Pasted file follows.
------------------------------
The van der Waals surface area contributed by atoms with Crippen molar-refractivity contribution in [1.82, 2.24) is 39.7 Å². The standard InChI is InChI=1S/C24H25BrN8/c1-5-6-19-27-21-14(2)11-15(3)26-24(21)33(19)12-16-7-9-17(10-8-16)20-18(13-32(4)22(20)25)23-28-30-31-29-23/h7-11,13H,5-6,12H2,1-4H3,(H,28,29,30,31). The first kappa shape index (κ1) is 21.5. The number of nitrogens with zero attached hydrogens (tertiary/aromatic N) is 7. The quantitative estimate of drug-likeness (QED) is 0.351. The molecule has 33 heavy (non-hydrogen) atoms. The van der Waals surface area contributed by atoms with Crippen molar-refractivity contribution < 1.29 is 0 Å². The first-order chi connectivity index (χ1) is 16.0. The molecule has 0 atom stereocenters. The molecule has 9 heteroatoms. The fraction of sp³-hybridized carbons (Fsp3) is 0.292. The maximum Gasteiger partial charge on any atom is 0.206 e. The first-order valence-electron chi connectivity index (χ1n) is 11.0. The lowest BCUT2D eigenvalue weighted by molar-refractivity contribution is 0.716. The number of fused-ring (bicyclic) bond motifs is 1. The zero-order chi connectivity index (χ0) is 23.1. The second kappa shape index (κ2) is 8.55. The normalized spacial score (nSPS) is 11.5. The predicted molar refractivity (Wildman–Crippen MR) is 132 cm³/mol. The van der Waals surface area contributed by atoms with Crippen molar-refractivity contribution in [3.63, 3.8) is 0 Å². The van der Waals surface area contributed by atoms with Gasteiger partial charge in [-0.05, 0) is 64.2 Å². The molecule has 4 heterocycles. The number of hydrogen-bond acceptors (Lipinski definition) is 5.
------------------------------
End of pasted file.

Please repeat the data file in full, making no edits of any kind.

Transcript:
The van der Waals surface area contributed by atoms with Crippen molar-refractivity contribution in [1.82, 2.24) is 39.7 Å². The standard InChI is InChI=1S/C24H25BrN8/c1-5-6-19-27-21-14(2)11-15(3)26-24(21)33(19)12-16-7-9-17(10-8-16)20-18(13-32(4)22(20)25)23-28-30-31-29-23/h7-11,13H,5-6,12H2,1-4H3,(H,28,29,30,31). The first kappa shape index (κ1) is 21.5. The number of nitrogens with zero attached hydrogens (tertiary/aromatic N) is 7. The quantitative estimate of drug-likeness (QED) is 0.351. The molecule has 33 heavy (non-hydrogen) atoms. The van der Waals surface area contributed by atoms with Crippen molar-refractivity contribution < 1.29 is 0 Å². The first-order chi connectivity index (χ1) is 16.0. The molecule has 0 atom stereocenters. The molecule has 9 heteroatoms. The fraction of sp³-hybridized carbons (Fsp3) is 0.292. The maximum Gasteiger partial charge on any atom is 0.206 e. The first-order valence-electron chi connectivity index (χ1n) is 11.0. The lowest BCUT2D eigenvalue weighted by molar-refractivity contribution is 0.716. The number of fused-ring (bicyclic) bond motifs is 1. The zero-order chi connectivity index (χ0) is 23.1. The second kappa shape index (κ2) is 8.55. The normalized spacial score (nSPS) is 11.5. The predicted molar refractivity (Wildman–Crippen MR) is 132 cm³/mol. The van der Waals surface area contributed by atoms with Crippen molar-refractivity contribution in [3.63, 3.8) is 0 Å². The van der Waals surface area contributed by atoms with Gasteiger partial charge in [-0.05, 0) is 64.2 Å². The molecule has 4 heterocycles. The number of hydrogen-bond acceptors (Lipinski definition) is 5.